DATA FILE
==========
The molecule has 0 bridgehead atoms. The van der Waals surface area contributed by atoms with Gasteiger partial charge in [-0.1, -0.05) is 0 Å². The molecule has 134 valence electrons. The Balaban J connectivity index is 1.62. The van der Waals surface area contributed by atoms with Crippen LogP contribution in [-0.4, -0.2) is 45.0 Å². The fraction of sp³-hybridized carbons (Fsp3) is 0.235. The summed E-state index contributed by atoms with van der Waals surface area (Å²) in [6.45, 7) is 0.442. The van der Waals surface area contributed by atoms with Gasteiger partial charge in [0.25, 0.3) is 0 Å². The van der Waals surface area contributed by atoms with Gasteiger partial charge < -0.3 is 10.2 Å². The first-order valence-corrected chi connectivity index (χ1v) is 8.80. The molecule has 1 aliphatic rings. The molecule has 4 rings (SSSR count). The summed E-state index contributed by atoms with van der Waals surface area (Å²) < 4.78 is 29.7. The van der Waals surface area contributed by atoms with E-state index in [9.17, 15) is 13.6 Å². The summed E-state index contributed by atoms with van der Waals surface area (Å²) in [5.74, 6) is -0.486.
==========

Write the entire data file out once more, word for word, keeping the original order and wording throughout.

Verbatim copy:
The molecule has 0 bridgehead atoms. The van der Waals surface area contributed by atoms with Gasteiger partial charge in [-0.1, -0.05) is 0 Å². The molecule has 134 valence electrons. The Balaban J connectivity index is 1.62. The van der Waals surface area contributed by atoms with Crippen LogP contribution in [-0.4, -0.2) is 45.0 Å². The fraction of sp³-hybridized carbons (Fsp3) is 0.235. The summed E-state index contributed by atoms with van der Waals surface area (Å²) in [6.45, 7) is 0.442. The van der Waals surface area contributed by atoms with Gasteiger partial charge in [0.25, 0.3) is 0 Å². The van der Waals surface area contributed by atoms with Gasteiger partial charge < -0.3 is 10.2 Å². The first-order valence-corrected chi connectivity index (χ1v) is 8.80. The molecule has 1 aliphatic rings. The molecule has 4 rings (SSSR count). The summed E-state index contributed by atoms with van der Waals surface area (Å²) < 4.78 is 29.7. The van der Waals surface area contributed by atoms with E-state index in [9.17, 15) is 13.6 Å². The summed E-state index contributed by atoms with van der Waals surface area (Å²) in [5.74, 6) is -0.486.